Venus Sizes Up The US Open

Venus Williams, left, and her sister, Serena, walk off the court after Venus defeated Serena 6-1, 7-6 (8) at the Nasdaq 100 Open in Key Biscayne, Fla., in this March 29, 2005 file photo.
After her memorable victory in the Wimbledon singles final against Lindsay Davenport in July, Venus Williams is preparing for the US Open. She visits The Saturday Early Show with Women's Tennis Association President Larry Scott to talk about the competition.

The US Open tennis tournament begins Monday and the competition is fierce. Women's Tennis Association President Larry Scott explains why. Don't miss his interview.

Much is at stake: Prize money for the 2005 US Open purse will top $17.7 million, and will potentially exceed $20.6 million — representing the highest annual purse in sports — as the top three men's and women's finishers in the US Open Series may earn up to an additional $2.8 million in bonus prize money at the US Open. Both the men's and women's US Open singles champions will earn $1.1 million with the ability to earn up to $2.2 million based on their performances in the US Open Series.

It wasn't all that long ago that Venus Williams and her sister, Serena, dominated the rankings and everything else in women's tennis. In 2000 and 2001, Venus won back-to-back Wimbledon singles titles and back-to-back US Open singles titles. Serena had won the US Open singles title in 1999, beginning the three-year run of dominance by the Williams sisters at Flushing Meadow.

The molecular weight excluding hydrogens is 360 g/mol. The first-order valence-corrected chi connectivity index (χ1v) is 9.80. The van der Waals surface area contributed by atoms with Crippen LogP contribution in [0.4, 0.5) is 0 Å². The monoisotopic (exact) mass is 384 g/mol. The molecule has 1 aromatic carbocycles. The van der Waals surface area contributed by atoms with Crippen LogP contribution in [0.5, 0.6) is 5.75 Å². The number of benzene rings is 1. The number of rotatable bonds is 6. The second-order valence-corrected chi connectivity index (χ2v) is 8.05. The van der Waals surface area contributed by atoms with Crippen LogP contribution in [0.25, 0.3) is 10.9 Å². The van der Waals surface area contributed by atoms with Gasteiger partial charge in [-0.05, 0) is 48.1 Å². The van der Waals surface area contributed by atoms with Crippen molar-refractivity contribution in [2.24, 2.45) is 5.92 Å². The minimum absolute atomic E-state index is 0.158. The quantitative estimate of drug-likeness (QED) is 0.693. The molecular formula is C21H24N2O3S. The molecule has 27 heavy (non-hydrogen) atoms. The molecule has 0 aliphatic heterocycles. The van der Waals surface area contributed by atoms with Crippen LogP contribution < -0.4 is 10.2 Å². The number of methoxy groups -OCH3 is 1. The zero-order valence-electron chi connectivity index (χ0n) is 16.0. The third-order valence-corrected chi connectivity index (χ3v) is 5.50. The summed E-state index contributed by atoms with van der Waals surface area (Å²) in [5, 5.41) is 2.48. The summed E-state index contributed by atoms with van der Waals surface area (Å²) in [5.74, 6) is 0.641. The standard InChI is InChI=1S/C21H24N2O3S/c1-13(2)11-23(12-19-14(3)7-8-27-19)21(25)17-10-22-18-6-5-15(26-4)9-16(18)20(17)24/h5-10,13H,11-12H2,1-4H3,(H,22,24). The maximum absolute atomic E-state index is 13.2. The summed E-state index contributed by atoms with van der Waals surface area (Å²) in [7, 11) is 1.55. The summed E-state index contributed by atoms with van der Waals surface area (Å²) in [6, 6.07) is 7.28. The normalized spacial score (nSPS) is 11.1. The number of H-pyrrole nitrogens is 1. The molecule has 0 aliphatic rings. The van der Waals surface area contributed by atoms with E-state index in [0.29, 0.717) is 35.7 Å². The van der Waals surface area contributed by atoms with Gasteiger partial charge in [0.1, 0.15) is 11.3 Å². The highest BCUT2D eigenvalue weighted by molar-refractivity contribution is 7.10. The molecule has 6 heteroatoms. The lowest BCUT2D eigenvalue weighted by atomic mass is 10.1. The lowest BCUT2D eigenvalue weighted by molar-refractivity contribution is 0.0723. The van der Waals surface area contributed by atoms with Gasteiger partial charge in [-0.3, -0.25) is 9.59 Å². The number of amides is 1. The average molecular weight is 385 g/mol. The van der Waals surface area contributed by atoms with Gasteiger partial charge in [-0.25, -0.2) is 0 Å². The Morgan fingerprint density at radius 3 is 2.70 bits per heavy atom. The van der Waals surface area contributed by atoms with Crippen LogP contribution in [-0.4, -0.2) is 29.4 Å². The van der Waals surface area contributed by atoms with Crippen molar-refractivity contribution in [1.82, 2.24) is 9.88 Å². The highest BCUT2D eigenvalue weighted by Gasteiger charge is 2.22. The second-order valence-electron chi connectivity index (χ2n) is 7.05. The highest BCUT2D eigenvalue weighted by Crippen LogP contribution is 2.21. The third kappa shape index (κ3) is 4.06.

This year, Venus Williams' third Wimbledon singles title brought out a new side of her, the one that wouldn't quit and the one who claims to take each match as it comes instead of looking ahead to the final round of an event. In the decisive third set with Davenport, Venus Williams had to save a match point while trailing 6-5. The set wound up lasting 16 games before Venus won it, 9-7.

The win came as something of a surprise. Venus Williams became the lowest ranked player (16) and lowest seed (14) in the Open era to win a Wimbledon singles title. Venus Williams also defeated the defending Wimbledon champion, Maria Sharapova, in the semifinals before beating Davenport in the final.

Recently, however, Venus Williams has had to fight off health problems. She withdrew from a tournament in Toronto on Aug. 15 because of knee pain and she's also had the flu, which has interrupted her preparations for the US Open.

This Saturday is Arthur Ashe Kids' Day at the National Tennis Center. Activities include live rock concerts and exhibition matches featuring Lindsay Davenport, Andy Roddick and Serena Williams. If you can't make it out the National Tennis Center today, CBS Sports will bring that show to you Sunday, Aug. 28, from 1 to 2:30 p.m. ET.

The US Open is broadcast annually by CBS Sports. For online coverage, go to CBS